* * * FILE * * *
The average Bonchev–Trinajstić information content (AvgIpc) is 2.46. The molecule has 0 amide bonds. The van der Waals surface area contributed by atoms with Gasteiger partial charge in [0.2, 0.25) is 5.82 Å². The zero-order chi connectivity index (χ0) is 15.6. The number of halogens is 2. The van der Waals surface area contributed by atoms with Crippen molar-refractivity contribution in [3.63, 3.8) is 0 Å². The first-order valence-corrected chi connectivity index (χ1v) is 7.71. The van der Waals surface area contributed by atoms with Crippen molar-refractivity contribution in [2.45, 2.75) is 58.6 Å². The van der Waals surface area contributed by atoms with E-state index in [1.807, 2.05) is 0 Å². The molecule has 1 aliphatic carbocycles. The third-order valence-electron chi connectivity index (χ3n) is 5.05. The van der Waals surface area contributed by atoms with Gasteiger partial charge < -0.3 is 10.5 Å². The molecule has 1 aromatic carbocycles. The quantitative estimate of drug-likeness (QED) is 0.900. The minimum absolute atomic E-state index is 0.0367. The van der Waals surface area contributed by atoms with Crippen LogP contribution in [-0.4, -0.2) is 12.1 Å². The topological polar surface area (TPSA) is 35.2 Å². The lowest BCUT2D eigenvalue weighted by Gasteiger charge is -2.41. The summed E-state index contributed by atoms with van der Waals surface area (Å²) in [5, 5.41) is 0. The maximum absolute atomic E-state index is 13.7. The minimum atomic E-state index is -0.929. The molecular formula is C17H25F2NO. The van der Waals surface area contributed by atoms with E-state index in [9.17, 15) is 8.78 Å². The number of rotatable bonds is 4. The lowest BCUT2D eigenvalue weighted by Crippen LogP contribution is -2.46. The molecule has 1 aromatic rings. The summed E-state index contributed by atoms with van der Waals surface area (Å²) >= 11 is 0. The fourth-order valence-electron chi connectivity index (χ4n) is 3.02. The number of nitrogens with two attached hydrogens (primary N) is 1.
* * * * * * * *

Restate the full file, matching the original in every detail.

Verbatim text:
The average Bonchev–Trinajstić information content (AvgIpc) is 2.46. The molecule has 0 amide bonds. The van der Waals surface area contributed by atoms with Gasteiger partial charge in [0.2, 0.25) is 5.82 Å². The zero-order chi connectivity index (χ0) is 15.6. The number of halogens is 2. The van der Waals surface area contributed by atoms with Crippen molar-refractivity contribution in [3.63, 3.8) is 0 Å². The first-order valence-corrected chi connectivity index (χ1v) is 7.71. The van der Waals surface area contributed by atoms with Crippen molar-refractivity contribution in [2.45, 2.75) is 58.6 Å². The van der Waals surface area contributed by atoms with E-state index in [1.807, 2.05) is 0 Å². The molecule has 1 aliphatic carbocycles. The third-order valence-electron chi connectivity index (χ3n) is 5.05. The van der Waals surface area contributed by atoms with Gasteiger partial charge < -0.3 is 10.5 Å². The molecule has 1 aromatic carbocycles. The quantitative estimate of drug-likeness (QED) is 0.900. The minimum absolute atomic E-state index is 0.0367. The van der Waals surface area contributed by atoms with Crippen LogP contribution in [-0.4, -0.2) is 12.1 Å². The topological polar surface area (TPSA) is 35.2 Å². The lowest BCUT2D eigenvalue weighted by Gasteiger charge is -2.41. The summed E-state index contributed by atoms with van der Waals surface area (Å²) in [5, 5.41) is 0. The maximum absolute atomic E-state index is 13.7. The minimum atomic E-state index is -0.929. The molecular formula is C17H25F2NO. The van der Waals surface area contributed by atoms with E-state index in [9.17, 15) is 8.78 Å². The number of rotatable bonds is 4. The lowest BCUT2D eigenvalue weighted by Crippen LogP contribution is -2.46. The molecule has 1 aromatic rings. The summed E-state index contributed by atoms with van der Waals surface area (Å²) >= 11 is 0. The fourth-order valence-electron chi connectivity index (χ4n) is 3.02. The number of nitrogens with two attached hydrogens (primary N) is 1.